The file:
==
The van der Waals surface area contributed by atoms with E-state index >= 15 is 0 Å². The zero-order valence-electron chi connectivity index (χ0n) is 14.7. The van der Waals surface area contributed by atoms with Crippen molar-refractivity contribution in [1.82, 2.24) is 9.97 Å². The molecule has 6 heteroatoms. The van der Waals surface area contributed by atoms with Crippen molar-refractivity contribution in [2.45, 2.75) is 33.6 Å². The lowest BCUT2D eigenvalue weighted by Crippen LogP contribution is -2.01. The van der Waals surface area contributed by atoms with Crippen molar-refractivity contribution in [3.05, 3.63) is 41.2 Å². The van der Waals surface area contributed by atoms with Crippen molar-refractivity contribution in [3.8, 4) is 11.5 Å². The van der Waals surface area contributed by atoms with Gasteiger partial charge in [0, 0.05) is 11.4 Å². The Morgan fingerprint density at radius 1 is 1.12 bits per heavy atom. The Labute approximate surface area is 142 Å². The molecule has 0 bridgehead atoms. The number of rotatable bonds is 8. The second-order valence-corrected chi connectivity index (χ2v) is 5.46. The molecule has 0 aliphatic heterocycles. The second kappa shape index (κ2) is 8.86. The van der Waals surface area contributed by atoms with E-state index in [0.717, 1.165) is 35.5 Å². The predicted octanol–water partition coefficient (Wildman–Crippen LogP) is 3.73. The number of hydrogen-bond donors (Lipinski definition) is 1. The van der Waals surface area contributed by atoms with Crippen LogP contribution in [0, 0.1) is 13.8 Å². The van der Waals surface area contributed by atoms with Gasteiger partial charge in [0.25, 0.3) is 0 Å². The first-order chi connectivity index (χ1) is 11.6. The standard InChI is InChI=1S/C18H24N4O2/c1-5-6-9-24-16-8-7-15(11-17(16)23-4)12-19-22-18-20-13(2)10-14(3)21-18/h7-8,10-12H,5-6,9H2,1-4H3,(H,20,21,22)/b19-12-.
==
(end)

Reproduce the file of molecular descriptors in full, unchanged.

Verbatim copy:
The van der Waals surface area contributed by atoms with E-state index >= 15 is 0 Å². The zero-order valence-electron chi connectivity index (χ0n) is 14.7. The van der Waals surface area contributed by atoms with Crippen molar-refractivity contribution in [1.82, 2.24) is 9.97 Å². The molecule has 6 heteroatoms. The van der Waals surface area contributed by atoms with Crippen molar-refractivity contribution in [2.45, 2.75) is 33.6 Å². The lowest BCUT2D eigenvalue weighted by Crippen LogP contribution is -2.01. The van der Waals surface area contributed by atoms with Crippen molar-refractivity contribution in [3.05, 3.63) is 41.2 Å². The van der Waals surface area contributed by atoms with Crippen molar-refractivity contribution in [3.8, 4) is 11.5 Å². The van der Waals surface area contributed by atoms with Gasteiger partial charge in [0, 0.05) is 11.4 Å². The Morgan fingerprint density at radius 1 is 1.12 bits per heavy atom. The Labute approximate surface area is 142 Å². The molecule has 0 bridgehead atoms. The number of rotatable bonds is 8. The second-order valence-corrected chi connectivity index (χ2v) is 5.46. The molecule has 0 aliphatic heterocycles. The second kappa shape index (κ2) is 8.86. The van der Waals surface area contributed by atoms with E-state index in [0.717, 1.165) is 35.5 Å². The predicted octanol–water partition coefficient (Wildman–Crippen LogP) is 3.73. The number of hydrogen-bond donors (Lipinski definition) is 1. The van der Waals surface area contributed by atoms with Crippen LogP contribution in [0, 0.1) is 13.8 Å². The van der Waals surface area contributed by atoms with Gasteiger partial charge in [0.25, 0.3) is 0 Å². The first-order chi connectivity index (χ1) is 11.6. The standard InChI is InChI=1S/C18H24N4O2/c1-5-6-9-24-16-8-7-15(11-17(16)23-4)12-19-22-18-20-13(2)10-14(3)21-18/h7-8,10-12H,5-6,9H2,1-4H3,(H,20,21,22)/b19-12-.